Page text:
manifested but a slight disposition for national courtesy, or for individual intercourse, or for a beneficial commerce of any description. In other words, they neglected to use Pontiac's phrase,--all those circumstances which made the neighborhood of the French agreeable, and which might have made their own at least tolerable. The conduct of the latter never gave rise to suspicion. Theirs never gave rest to it.
Thus, we suppose, the case might present itself to the mind of the Ottawa Chieftain. And while such was the apparent disposition, or indifference to disposition in particular, of the English towards the Indians--and such the consequent liability, if not the reasonable prospect on the part of the latter, if the former should occupy Canada,--Pontiac was not likely to forget that they had conquered the French. He saw too that they were rapidly and firmly establishing their new dominion, by movements which, at all events, did not purport to promote the interest of the Indians. And he knew, no doubt,-certainly he soon ascertained, that whereas the French of Canada and the Colonies of New-England had hitherto, by their action upon each other, left the third party in a good measure disengaged, -the new comers were themselves from Old England, if not New ;-speaking the same language (and that a strange one to the natives ;) subject to the same government; and ready at all times to be very conveniently supplied and supported, to an indefinite extent, by those powerful Southern Colonies which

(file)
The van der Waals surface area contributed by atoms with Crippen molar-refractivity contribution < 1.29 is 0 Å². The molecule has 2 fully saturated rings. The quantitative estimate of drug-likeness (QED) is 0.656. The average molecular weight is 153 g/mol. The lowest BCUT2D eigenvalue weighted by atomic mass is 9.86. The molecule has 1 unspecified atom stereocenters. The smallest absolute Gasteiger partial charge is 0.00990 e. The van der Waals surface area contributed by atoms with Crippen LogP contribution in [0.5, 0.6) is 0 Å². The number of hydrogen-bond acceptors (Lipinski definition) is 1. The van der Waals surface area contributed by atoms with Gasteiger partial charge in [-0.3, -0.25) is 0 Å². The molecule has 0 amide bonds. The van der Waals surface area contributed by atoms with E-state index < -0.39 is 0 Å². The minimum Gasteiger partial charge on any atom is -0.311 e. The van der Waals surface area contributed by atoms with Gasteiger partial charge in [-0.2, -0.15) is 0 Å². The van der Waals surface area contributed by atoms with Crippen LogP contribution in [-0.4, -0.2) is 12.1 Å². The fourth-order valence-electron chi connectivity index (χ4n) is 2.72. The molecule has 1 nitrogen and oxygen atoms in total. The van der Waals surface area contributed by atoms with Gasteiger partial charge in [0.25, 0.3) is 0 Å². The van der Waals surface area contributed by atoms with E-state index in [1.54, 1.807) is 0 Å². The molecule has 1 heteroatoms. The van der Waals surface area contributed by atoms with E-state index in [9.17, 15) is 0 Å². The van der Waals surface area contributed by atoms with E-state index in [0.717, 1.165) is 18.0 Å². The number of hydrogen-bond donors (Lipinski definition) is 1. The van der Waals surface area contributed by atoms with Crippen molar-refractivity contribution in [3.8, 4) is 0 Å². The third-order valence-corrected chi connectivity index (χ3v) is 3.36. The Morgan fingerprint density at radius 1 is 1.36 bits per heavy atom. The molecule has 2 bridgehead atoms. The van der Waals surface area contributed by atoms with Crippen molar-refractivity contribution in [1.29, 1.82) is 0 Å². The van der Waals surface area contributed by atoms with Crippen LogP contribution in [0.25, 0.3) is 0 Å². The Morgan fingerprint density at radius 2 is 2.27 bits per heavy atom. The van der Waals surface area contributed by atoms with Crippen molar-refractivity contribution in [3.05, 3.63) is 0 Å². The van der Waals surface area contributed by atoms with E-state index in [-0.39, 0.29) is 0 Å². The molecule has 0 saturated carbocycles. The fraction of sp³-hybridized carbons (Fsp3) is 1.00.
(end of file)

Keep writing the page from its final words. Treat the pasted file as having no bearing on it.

had long before destroyed or driven off the Indians from their own borders.
So Pontiac reasoned ; and he looked into futurity far enough to foresee that ultimate fatal result to his race, which now was the only time, if indeed there was yet time, to prevent. Immediate occasions of hostility there might be besides ; but these must be the subject of mere speculation. Affections which do him honor, predisposed him to believe that the EngJish had done injustice to his old friends the French; and the French might further endeavor to persuade him that they had also done injustice to himself. But, it was certain,' they had treated him with neglect.' And therefore, following his own principle, as well as the impulse of pride, he resolved to shut up the way.' How far he succeeded, and by what means, will be our next subjects of consideration.
Pontiac's plan of campaign-He commences active pre
parations-Council of the Ottawas-Grand Council of the Northern tribes-Dream of the Delaware-Maxims promulgated by Pontiac->Estimate of the number and force of his allies—Commencement of the warSurprisal of nine English posts---Mode of surprisal Artifice adopted at Michilimackinac, and result-Re. duction of Detroit undertaken by Pontiac in
personHis interview with the commandant-His plan discov. ered, and the surprise prevented-Letter from Detroit.
The plan of operations adopted by Pontiac, for effecting the extinction of the English power, evinces an extraordinary genius, as well as a courage and
energy of the highest order. This was a sudden and contemporaneous attack upon all the British posts on the Lakes at St. Joseph, Ouiatenon, Green Bay, Michilimackinac, Detroit, the Maumee, and the Sandusky-and also upon the forts at Niagara, Presqu'Isle, Le Bæuf, Verango and Pittsburg. Most of the fortifications at these places were slight, being rather commercial depôts, than military establishments. Still, against the Indians they were strong-holds; and the positions had been so judiciously selected by the French, that to this day they command the great avenues of communication to the world of woods and waters in the remote north and west. It was manifest to Pontiac, familiar as he was with the geography of this vast tract of country, and with the practical, if not technical maxims of war, that the possession or the destruction of these posts,-saying nothing of their garrisons,—would be emphatically shutting up the way. If the surprise could be simultaneous, so that every English banner which waved upon a line of thousands of miles should be prostrated at the same moment, the garrisons would be unable